The smaller the number, the closer the grid lines will be on your grid ruler, the larger the number; the further apart they will be. Lets have a look at this in action.

Change the number in the Grid Unit field to 0.500. This means that we want the ruler to show Grid Units that are half a metre apart. Now move your prim again and look at the changes to the grid ruler unit markers on the image on the left. Change the grid number to 0.100 and look at your ruler again in the image on the right.

Note, I have de-selected all the other grid options in these examples to make the rulers easier to read.

Remember, there is no right or wrong number with these settings; you can select what-ever setting you feel is useful to you. You can change these settings whenever you like as you build.

Example: if you are working with large prims, you may like to have the grid settings further apart as fine-level sub-units are not that helpful with a larger prim. If you are working with smaller prims, you may like to use small grid settings and zoom in so that you can make very precise movements along the ruler.

Let's look at the other settings in the Grid Options box.

The Grid Extents setting allows you to set how long you want the ruler to be, based on the location of your cursor. A Grid Extent of 5.000 means that the Ruler will be 5 metres in length, 2.5 metres on either side of the prim your are currently moving. Move your prim and notice the the location of the ruler changes so that it is always visible near the current position of your cursor as you move your prim.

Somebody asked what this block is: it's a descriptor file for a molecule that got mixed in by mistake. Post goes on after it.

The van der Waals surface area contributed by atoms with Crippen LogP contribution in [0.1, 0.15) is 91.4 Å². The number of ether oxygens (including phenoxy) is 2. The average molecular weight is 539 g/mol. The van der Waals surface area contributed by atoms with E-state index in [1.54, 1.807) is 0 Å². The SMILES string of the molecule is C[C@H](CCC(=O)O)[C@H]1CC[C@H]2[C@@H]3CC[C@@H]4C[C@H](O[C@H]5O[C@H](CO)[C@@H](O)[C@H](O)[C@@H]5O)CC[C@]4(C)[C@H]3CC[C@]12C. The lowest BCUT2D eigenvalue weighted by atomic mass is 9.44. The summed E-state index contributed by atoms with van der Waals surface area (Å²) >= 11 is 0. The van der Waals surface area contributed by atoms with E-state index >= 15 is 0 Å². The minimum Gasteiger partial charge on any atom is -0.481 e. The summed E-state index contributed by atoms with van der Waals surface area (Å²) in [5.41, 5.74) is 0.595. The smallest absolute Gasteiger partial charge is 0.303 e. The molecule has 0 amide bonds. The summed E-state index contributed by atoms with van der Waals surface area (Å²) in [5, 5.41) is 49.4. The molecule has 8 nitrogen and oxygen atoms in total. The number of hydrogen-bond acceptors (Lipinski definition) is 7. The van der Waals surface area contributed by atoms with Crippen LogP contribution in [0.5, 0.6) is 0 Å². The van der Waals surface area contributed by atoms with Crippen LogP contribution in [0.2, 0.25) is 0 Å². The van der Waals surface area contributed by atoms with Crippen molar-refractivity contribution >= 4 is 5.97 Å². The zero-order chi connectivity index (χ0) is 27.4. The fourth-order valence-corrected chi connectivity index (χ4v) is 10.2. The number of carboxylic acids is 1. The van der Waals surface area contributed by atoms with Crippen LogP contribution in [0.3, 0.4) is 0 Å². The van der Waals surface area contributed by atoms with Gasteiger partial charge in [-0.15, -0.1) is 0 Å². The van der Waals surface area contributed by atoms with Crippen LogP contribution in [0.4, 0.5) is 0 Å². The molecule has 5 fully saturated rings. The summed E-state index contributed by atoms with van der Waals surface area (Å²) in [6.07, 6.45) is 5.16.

I just max this setting out to 10.0 and keep the ruler as long as the system will let me. Make it as long, or as short as your like as you build.

When you select the Sub-Unit Snapping option when selected allows you to m ove your prim and snap it to the position of the ruler's sub units as well as the Grid Units. (More on snapping soon!). Don't want, or need this setting? Remove the tick from the box next to this setting.

The Show Cross Sections setting highlights the centre plane of the prim - showing the centre point of the prim in the direction you are moving it. Some people find it useful, others find it annoying and getting in the way of their building. Turn this option on and off as you prefer.

The Grid Opacity setting lets you set the visibility of the Grid Ruler. Move the slider towards the right hand side to make the Ruler more visible; move it towards the left hand side to make it less visible. If you move the slider all the way to the left, the rulers are no longer visible. Adjust this setting as you wish.